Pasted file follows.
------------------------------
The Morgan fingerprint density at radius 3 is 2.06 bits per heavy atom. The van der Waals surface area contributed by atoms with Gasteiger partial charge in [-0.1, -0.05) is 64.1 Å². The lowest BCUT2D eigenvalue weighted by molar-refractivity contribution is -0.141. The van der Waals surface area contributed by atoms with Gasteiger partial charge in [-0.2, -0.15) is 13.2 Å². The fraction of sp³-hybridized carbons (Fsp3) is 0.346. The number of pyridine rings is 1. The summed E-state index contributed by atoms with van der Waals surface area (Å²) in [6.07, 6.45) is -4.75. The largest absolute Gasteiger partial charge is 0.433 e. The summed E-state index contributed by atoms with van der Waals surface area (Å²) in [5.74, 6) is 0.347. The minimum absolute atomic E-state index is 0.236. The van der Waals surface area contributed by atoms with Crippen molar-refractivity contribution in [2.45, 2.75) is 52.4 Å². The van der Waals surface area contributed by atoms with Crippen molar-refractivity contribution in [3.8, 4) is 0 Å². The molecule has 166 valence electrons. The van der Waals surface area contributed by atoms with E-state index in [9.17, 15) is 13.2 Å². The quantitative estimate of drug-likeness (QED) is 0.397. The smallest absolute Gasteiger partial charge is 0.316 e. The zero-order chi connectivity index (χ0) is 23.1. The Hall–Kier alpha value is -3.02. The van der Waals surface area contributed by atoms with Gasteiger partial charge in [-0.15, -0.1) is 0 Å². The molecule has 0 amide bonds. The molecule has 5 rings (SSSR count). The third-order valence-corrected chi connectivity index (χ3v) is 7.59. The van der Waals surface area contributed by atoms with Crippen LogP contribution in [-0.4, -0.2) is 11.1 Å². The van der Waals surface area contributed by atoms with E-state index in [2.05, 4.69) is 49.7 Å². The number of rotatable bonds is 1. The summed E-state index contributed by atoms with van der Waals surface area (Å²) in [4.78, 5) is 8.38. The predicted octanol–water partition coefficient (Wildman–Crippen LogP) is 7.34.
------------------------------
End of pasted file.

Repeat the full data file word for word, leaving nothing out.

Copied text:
The Morgan fingerprint density at radius 3 is 2.06 bits per heavy atom. The van der Waals surface area contributed by atoms with Gasteiger partial charge in [-0.1, -0.05) is 64.1 Å². The lowest BCUT2D eigenvalue weighted by molar-refractivity contribution is -0.141. The van der Waals surface area contributed by atoms with Gasteiger partial charge in [-0.2, -0.15) is 13.2 Å². The fraction of sp³-hybridized carbons (Fsp3) is 0.346. The number of pyridine rings is 1. The summed E-state index contributed by atoms with van der Waals surface area (Å²) in [6.07, 6.45) is -4.75. The largest absolute Gasteiger partial charge is 0.433 e. The summed E-state index contributed by atoms with van der Waals surface area (Å²) in [5.74, 6) is 0.347. The minimum absolute atomic E-state index is 0.236. The van der Waals surface area contributed by atoms with Crippen molar-refractivity contribution in [2.45, 2.75) is 52.4 Å². The van der Waals surface area contributed by atoms with Crippen molar-refractivity contribution in [3.8, 4) is 0 Å². The molecule has 166 valence electrons. The van der Waals surface area contributed by atoms with E-state index in [9.17, 15) is 13.2 Å². The quantitative estimate of drug-likeness (QED) is 0.397. The smallest absolute Gasteiger partial charge is 0.316 e. The zero-order chi connectivity index (χ0) is 23.1. The Hall–Kier alpha value is -3.02. The van der Waals surface area contributed by atoms with Gasteiger partial charge in [-0.15, -0.1) is 0 Å². The molecule has 0 amide bonds. The molecule has 5 rings (SSSR count). The third-order valence-corrected chi connectivity index (χ3v) is 7.59. The van der Waals surface area contributed by atoms with Crippen LogP contribution in [-0.4, -0.2) is 11.1 Å². The van der Waals surface area contributed by atoms with E-state index in [2.05, 4.69) is 49.7 Å². The number of rotatable bonds is 1. The summed E-state index contributed by atoms with van der Waals surface area (Å²) in [4.78, 5) is 8.38. The predicted octanol–water partition coefficient (Wildman–Crippen LogP) is 7.34.